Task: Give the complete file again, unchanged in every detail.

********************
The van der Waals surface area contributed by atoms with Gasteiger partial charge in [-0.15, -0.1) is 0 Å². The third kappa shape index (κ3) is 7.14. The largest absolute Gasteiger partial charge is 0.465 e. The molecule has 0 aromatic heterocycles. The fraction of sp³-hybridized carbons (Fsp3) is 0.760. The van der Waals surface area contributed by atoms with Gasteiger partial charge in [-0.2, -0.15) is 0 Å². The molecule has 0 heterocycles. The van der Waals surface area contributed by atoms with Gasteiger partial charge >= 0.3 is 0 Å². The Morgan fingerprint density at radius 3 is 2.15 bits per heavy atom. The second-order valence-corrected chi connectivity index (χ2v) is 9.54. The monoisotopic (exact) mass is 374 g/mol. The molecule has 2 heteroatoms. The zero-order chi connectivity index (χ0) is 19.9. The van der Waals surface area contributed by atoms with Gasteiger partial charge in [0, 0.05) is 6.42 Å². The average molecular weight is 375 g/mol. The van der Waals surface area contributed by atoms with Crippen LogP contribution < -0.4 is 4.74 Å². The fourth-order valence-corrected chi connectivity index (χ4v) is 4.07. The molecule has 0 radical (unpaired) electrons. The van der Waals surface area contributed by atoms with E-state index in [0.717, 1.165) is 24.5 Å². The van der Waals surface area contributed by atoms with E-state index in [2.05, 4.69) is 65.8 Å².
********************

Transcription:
The van der Waals surface area contributed by atoms with Gasteiger partial charge in [-0.15, -0.1) is 0 Å². The third kappa shape index (κ3) is 7.14. The largest absolute Gasteiger partial charge is 0.465 e. The molecule has 0 aromatic heterocycles. The fraction of sp³-hybridized carbons (Fsp3) is 0.760. The van der Waals surface area contributed by atoms with Gasteiger partial charge in [-0.2, -0.15) is 0 Å². The molecule has 0 heterocycles. The van der Waals surface area contributed by atoms with Gasteiger partial charge >= 0.3 is 0 Å². The Morgan fingerprint density at radius 3 is 2.15 bits per heavy atom. The second-order valence-corrected chi connectivity index (χ2v) is 9.54. The monoisotopic (exact) mass is 374 g/mol. The molecule has 2 heteroatoms. The zero-order chi connectivity index (χ0) is 19.9. The van der Waals surface area contributed by atoms with Gasteiger partial charge in [0, 0.05) is 6.42 Å². The average molecular weight is 375 g/mol. The van der Waals surface area contributed by atoms with Crippen LogP contribution < -0.4 is 4.74 Å². The fourth-order valence-corrected chi connectivity index (χ4v) is 4.07. The molecule has 0 radical (unpaired) electrons. The van der Waals surface area contributed by atoms with E-state index in [0.717, 1.165) is 24.5 Å². The van der Waals surface area contributed by atoms with E-state index in [2.05, 4.69) is 65.8 Å².